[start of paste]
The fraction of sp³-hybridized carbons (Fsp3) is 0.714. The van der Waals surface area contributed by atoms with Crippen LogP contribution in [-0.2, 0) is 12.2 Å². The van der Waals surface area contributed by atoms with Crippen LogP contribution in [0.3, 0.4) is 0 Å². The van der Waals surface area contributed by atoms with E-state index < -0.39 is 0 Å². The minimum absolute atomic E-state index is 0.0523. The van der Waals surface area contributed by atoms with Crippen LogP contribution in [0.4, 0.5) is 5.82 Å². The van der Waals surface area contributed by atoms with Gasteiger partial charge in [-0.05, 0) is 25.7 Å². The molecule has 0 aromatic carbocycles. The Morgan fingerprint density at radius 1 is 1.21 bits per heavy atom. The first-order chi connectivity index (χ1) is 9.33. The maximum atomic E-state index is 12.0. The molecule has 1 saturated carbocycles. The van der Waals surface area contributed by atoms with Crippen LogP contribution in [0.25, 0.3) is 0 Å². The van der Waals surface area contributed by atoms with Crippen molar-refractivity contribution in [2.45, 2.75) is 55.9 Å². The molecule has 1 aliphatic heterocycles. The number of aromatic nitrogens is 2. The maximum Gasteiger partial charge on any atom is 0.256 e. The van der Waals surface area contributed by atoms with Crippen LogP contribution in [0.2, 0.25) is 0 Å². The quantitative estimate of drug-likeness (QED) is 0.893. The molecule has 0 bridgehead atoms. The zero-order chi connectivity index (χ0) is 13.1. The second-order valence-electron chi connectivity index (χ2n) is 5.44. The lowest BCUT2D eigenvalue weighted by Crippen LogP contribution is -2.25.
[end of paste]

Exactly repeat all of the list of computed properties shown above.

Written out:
The fraction of sp³-hybridized carbons (Fsp3) is 0.714. The van der Waals surface area contributed by atoms with Crippen LogP contribution in [-0.2, 0) is 12.2 Å². The van der Waals surface area contributed by atoms with Crippen LogP contribution in [0.3, 0.4) is 0 Å². The van der Waals surface area contributed by atoms with E-state index < -0.39 is 0 Å². The minimum absolute atomic E-state index is 0.0523. The van der Waals surface area contributed by atoms with Crippen LogP contribution in [0.4, 0.5) is 5.82 Å². The van der Waals surface area contributed by atoms with Gasteiger partial charge in [-0.05, 0) is 25.7 Å². The molecule has 0 aromatic carbocycles. The Morgan fingerprint density at radius 1 is 1.21 bits per heavy atom. The first-order chi connectivity index (χ1) is 9.33. The maximum atomic E-state index is 12.0. The molecule has 1 saturated carbocycles. The van der Waals surface area contributed by atoms with Crippen LogP contribution in [0.25, 0.3) is 0 Å². The van der Waals surface area contributed by atoms with Crippen molar-refractivity contribution in [2.45, 2.75) is 55.9 Å². The molecule has 1 aliphatic heterocycles. The number of aromatic nitrogens is 2. The maximum Gasteiger partial charge on any atom is 0.256 e. The van der Waals surface area contributed by atoms with Crippen LogP contribution in [0.2, 0.25) is 0 Å². The quantitative estimate of drug-likeness (QED) is 0.893. The molecule has 0 bridgehead atoms. The zero-order chi connectivity index (χ0) is 13.1. The second-order valence-electron chi connectivity index (χ2n) is 5.44. The lowest BCUT2D eigenvalue weighted by Crippen LogP contribution is -2.25.